Before there was any metal, before there was any cancer, there was Sarah. Three years ago, I met Sarah at a poker party and was immediately charmed by her exuberant personality. She is a composer and pianist and, although I know less about music than someone who’s watched one Baby Einstein video, it was incredibly easy to connect with her. We may use different languages, but we’re operating from the same creative place.

An admiration for the other’s work was one of the three pillars on which our courtship was founded, along with faith, and incessant laughter. We realized that Parks & Recreation helped calm us after a fight, so we’d leave them on the DVR. I told Sarah once that I liked listening to her practice piano while I’m writing and I don’t think, as far as she’s concerned, that I could have made a more moving declaration of love. It’s an understatement to say we’re compatible.

The night my back pain sent me to the ER, I was with Sarah at her apartment. I had, ironically, come over to give her a back rub after a long day on the piano bench. Shortly after walking through the door, I crumpled to her carpet. We didn’t know it yet, but the tumor was wedged between my aorta and vena cava, which creates a sensation of continuously getting beaned in the back with a Nolan Ryan (or Brandon McCarthy) fastball. Why I love Sarah: even though she was clearly very concerned about me, she was also visibly amused by the rhythmic way I was bouncing my legs against the floor. We quickly named the move “Dancing on Snowflakes” and, even when overcome by pain, the term was always enough to make me smile.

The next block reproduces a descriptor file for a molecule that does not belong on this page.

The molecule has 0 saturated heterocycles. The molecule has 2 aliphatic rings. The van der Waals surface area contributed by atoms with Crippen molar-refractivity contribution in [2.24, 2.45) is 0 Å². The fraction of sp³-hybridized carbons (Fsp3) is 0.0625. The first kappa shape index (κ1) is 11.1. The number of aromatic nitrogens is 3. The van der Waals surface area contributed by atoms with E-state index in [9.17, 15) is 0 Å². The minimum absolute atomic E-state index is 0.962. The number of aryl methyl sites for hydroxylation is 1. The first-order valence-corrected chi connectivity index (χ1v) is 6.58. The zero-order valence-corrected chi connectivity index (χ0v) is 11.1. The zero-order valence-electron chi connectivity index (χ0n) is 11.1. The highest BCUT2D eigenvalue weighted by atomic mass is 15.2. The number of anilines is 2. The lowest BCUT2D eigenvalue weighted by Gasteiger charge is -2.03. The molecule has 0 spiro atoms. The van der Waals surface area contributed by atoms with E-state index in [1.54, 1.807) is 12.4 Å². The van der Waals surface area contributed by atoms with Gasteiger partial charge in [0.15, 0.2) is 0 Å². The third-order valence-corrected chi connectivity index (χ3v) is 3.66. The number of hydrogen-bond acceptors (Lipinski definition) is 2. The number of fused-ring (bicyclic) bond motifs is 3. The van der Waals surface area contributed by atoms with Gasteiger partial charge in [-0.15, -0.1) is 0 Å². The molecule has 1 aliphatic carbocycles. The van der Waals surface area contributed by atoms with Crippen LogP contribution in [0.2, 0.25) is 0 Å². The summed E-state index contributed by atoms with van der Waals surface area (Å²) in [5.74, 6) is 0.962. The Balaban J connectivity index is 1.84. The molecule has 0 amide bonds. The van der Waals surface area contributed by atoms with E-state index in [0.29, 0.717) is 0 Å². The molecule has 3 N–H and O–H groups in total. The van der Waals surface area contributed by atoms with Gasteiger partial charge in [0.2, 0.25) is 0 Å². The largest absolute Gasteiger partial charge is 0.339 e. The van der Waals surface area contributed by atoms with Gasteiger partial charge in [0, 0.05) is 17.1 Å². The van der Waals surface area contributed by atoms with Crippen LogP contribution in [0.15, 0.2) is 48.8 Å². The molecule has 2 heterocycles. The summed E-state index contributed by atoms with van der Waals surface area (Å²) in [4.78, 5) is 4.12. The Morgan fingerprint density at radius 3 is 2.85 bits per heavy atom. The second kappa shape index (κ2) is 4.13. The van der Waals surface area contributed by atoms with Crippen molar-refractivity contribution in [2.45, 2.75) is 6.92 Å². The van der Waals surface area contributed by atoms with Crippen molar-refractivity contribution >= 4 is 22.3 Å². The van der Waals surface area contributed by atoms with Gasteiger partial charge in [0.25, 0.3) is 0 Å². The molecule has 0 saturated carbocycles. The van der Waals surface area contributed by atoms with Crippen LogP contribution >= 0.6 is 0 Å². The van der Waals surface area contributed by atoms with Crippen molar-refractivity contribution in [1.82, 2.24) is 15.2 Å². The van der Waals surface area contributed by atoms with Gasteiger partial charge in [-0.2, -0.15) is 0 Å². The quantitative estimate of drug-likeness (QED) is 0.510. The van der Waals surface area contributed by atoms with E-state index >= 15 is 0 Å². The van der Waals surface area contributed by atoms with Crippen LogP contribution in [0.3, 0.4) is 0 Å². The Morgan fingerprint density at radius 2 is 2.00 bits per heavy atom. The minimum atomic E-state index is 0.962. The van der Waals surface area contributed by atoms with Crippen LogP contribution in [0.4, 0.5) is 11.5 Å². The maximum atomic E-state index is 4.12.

As question marks turned into diagnoses and diagnoses turned into treatment regimens, Sarah was right beside me, never wavering. A doctoratal student, she put off a class so that she could drive me to chemo every day… and sit next to me for all six hours of it. She would rifle through every cupboard and corner of the fridge until she found something I was willing to eat. She would memorize my blood work results so she could keep track of my progress. Even when we were in the murky dregs of chemo, she found ways to make me laugh. And even though I was often unconscious for most of Thursday through Sunday, she never watched a new Parks & Rec without me.

To say that Sarah was an amazing girlfriend during treatment diminishes the level of care she provided and the self-sacrifice she made. To say she was an amazing caregiver diminishes the absolute necessity of the light-hearted and intimate moments that made cancer so bearable. When I woke up after the jack-o-lantern surgery, my first words were: “Where’s Sarah?” I needn’t have asked. She was, unsurprisingly, right there the whole time. 

Cancer didn’t make me love Sarah. Our relationship isn’t defined by adversity. I was in love with her long before I danced on snowflakes. But our romance has been tested and strengthened and board certified by adversity. The pressure didn’t make us crack, it irreversibly sealed us together. We’ve been through one of the bigger challenges life can present; we’re ready to take on whatever else it’s got.

On the night of June 14, I offered Sarah her own piece of metal, one that fits snugly around the fourth finger on her left hand. It’s a commitment, a declaration, a celebration. It’s an excuse to show the world how lucky I am. (And she doesn’t have to do the “Single Ladies” dance at weddings anymore, either.) Like the gold in the ring, our relationship’s strength and beauty was forged in the fire. You’re really starting to see what I meant when I said that “compatible” is an understatement, huh?

This isn’t The Bachelor or a Disney princess movie. The love story doesn’t end with a diamond. Sarah and I have many more chapters to write (and compose). But this is certainly - and I know I’ve overused this, so bear with me - an exclamation point in the middle of the narrative. 

Tomorrow, we board a plane to visit her family. We won’t beep at the airport, but you better believe that, in our delirious joy, we will be making a lot of noise.